The Best Fireplace Cleaners: What to Use and How to Use It
Our top tips for picking and using a fireplace cleaner. Specific advice for different fireplaces and for fireplace glass cleaner, brick cleaner, and soot cleaner.
A fireplace is a great addition to any home. It keeps you warm and improves the ambiance and appearance of your home.
However, if you use your fireplace frequently, ash, soot, and debris buildup are inevitable. This doesn’t just ruin the aesthetics of your fireplace, but can also affect your ventilation and cause flame flare-ups in some cases.
In this article, we reveal the best fireplace cleaners and provide a helpful guide on cleaning your fireplace to keep it looking good and in top working condition.
How the professionals clean fireplaces
Cleaning a fireplace is tricky. You would expect that an oven cleaner should also work but quite the opposite. Also, not all fireplaces require the same cleaning supplies or techniques. For instance, a wood-burning fireplace requires more cleaning products and time than an electric or gas fireplace.
This is why one of the most common questions cleaners on Homeaglow get is, “What can I use to clean my fireplace?”
We’ll show you how to clean a fireplace effectively, whether gas, electric, or wood burning. But first, here are our pro selections for the best fireplace cleaners.
The best fireplace cleaners for gas, electric, and wood-burning fireplaces
If you’re unsure which cleaners work best for your type of fireplace, we’ve got you covered.
There are several cleaning products available for cleaning a fireplace. However, these are the favorite cleaning product options among cleaners on Homeaglow.
- Fireplace glass cleaner: white vinegar, cornstarch solution
- Fireplace brick cleaner: white vinegar solution, dish soap, and baking soda
- Gas fireplace cleaner: white vinegar, dish soap
How to clean a gas fireplace
Since a gas fireplace doesn’t burn wood or produce ashes, it’s easy to neglect cleaning it regularly. Thankfully, once you have the right cleaning supplies, a gas fireplace isn’t so hard to clean.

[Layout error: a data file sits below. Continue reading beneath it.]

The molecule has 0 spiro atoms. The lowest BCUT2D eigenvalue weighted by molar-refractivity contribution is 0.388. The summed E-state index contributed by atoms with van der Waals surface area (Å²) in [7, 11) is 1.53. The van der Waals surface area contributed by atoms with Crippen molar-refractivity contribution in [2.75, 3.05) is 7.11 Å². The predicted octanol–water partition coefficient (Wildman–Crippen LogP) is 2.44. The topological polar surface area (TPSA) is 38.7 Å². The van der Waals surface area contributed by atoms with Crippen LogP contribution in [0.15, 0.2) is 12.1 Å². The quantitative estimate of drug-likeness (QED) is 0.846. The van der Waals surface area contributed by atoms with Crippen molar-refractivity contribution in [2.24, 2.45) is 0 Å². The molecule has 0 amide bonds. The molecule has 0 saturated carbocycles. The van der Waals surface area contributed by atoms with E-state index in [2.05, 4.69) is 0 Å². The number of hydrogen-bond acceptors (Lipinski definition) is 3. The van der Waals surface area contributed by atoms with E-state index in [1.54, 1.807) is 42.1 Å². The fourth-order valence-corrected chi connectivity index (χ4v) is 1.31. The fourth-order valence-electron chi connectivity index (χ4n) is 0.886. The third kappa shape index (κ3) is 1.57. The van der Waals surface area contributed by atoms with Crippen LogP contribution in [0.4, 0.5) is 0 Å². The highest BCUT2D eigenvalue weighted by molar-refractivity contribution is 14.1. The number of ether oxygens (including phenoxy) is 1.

Cleaning Supplies You’ll Need
- Protective gloves
- Dust mask
- Vacuum cleaner
- Soft-bristled brush
- Mild detergent or glass cleaner
- Clean cloth or microfiber towel
- Bucket of warm water
Steps to clean a gas fireplace
- First, ensure the fireplace's gas supply is turned off. Then allow the fireplace to cool completely. This could take a few hours, depending on how long it has been in use.
- Disassemble the glass door covering your fireplace, including its burner, fire glass, lava stones, or logs. If you’ve never cleaned your fireplace, you may need to take a picture before disassembling it. This will help you remember how to assemble it after cleaning.
- Carefully clean out dust, debris, and soot on these parts with your bristled brush. At this point, you also need to inspect these components to be sure none is damaged.
- Using a vacuum cleaner with a soft-bristled brush attachment, gently clean the fireplace's interior, removing any loose dirt, dust, or debris. Be sure to vacuum the burner and pilot light as well.
- In a spray bottle, mix equal parts white vinegar and warm water.
Vinegar is a mild acid that effectively breaks down and removes dirt and mineral deposits, removes soot and ash, and leaves your fireplace looking clean and shiny. Additionally, vinegar is a very versatile cleaning solution that can be used for multiple cleaning tasks around the home, like dishwashers and stovetops.
- Spray the cleaning solution onto the fireplace's interior, logs, and accessories. Let it sit for a few minutes to allow it to penetrate and loosen any dirt or grime.
- Next, use a soft-bristled brush to scrub the fireplace's interior, logs, and accessories, focusing on areas with built-up dirt or grime.
- Dip a clean cloth or microfiber towel into a bucket of warm water, wring it out, and use it to rinse the interior and accessories of the fireplace. Then wipe down the interior and accessories with a dry cloth or microfiber towel.
- Finally, carefully replace the logs and accessories in the fireplace, ensuring they are securely in place.
- Once you have finished cleaning the fireplace, turn the gas supply back on.
How to clean an electric fireplace
Electric fireplaces are low maintenance compared to their counterparts. You only need a few cleaning supplies and a short amount of time to get your fireplace clean and functioning properly.
Cleaning Supplies You’ll Need
- Handheld vacuum cleaner